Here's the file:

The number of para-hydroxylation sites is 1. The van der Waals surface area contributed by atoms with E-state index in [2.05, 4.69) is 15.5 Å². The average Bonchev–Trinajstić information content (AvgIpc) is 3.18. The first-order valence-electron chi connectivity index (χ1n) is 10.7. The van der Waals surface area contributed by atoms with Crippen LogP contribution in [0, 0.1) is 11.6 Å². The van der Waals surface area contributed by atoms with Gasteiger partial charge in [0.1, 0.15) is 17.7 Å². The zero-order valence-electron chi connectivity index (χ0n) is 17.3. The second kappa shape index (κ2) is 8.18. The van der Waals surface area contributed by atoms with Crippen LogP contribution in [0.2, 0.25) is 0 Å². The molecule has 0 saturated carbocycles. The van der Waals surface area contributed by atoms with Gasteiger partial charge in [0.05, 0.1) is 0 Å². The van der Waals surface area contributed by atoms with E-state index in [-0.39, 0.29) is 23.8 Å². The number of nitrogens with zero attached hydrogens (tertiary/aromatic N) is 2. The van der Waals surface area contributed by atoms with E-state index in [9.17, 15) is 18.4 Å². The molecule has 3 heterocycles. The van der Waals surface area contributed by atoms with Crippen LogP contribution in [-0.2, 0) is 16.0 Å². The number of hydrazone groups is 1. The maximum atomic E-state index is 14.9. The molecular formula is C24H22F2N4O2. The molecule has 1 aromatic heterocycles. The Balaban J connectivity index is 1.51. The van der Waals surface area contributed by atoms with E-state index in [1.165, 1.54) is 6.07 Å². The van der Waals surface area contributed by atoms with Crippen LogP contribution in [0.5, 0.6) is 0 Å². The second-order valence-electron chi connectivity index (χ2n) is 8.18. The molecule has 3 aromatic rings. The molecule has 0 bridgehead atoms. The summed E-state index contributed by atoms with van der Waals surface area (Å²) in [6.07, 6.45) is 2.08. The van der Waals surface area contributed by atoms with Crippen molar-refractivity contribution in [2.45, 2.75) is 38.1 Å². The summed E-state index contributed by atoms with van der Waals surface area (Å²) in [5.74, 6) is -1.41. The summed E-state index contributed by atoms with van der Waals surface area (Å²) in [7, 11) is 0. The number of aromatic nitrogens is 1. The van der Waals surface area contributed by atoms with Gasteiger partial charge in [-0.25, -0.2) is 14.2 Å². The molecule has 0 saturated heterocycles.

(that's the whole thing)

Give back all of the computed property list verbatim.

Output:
The number of para-hydroxylation sites is 1. The van der Waals surface area contributed by atoms with E-state index in [2.05, 4.69) is 15.5 Å². The average Bonchev–Trinajstić information content (AvgIpc) is 3.18. The first-order valence-electron chi connectivity index (χ1n) is 10.7. The van der Waals surface area contributed by atoms with Crippen LogP contribution in [0, 0.1) is 11.6 Å². The van der Waals surface area contributed by atoms with Gasteiger partial charge in [0.1, 0.15) is 17.7 Å². The zero-order valence-electron chi connectivity index (χ0n) is 17.3. The second kappa shape index (κ2) is 8.18. The van der Waals surface area contributed by atoms with Crippen LogP contribution in [0.2, 0.25) is 0 Å². The molecule has 0 saturated carbocycles. The van der Waals surface area contributed by atoms with Gasteiger partial charge in [0.05, 0.1) is 0 Å². The van der Waals surface area contributed by atoms with E-state index in [-0.39, 0.29) is 23.8 Å². The number of nitrogens with zero attached hydrogens (tertiary/aromatic N) is 2. The van der Waals surface area contributed by atoms with E-state index in [9.17, 15) is 18.4 Å². The molecule has 3 heterocycles. The van der Waals surface area contributed by atoms with Crippen LogP contribution in [-0.2, 0) is 16.0 Å². The number of hydrazone groups is 1. The maximum atomic E-state index is 14.9. The molecular formula is C24H22F2N4O2. The molecule has 1 aromatic heterocycles. The Balaban J connectivity index is 1.51. The van der Waals surface area contributed by atoms with E-state index in [1.165, 1.54) is 6.07 Å². The van der Waals surface area contributed by atoms with Crippen LogP contribution in [0.5, 0.6) is 0 Å². The second-order valence-electron chi connectivity index (χ2n) is 8.18. The molecule has 3 aromatic rings. The molecule has 0 bridgehead atoms. The summed E-state index contributed by atoms with van der Waals surface area (Å²) in [6.07, 6.45) is 2.08. The van der Waals surface area contributed by atoms with Crippen molar-refractivity contribution in [2.45, 2.75) is 38.1 Å². The summed E-state index contributed by atoms with van der Waals surface area (Å²) in [5.74, 6) is -1.41. The summed E-state index contributed by atoms with van der Waals surface area (Å²) in [7, 11) is 0. The number of aromatic nitrogens is 1. The van der Waals surface area contributed by atoms with Gasteiger partial charge in [-0.25, -0.2) is 14.2 Å². The molecule has 0 saturated heterocycles.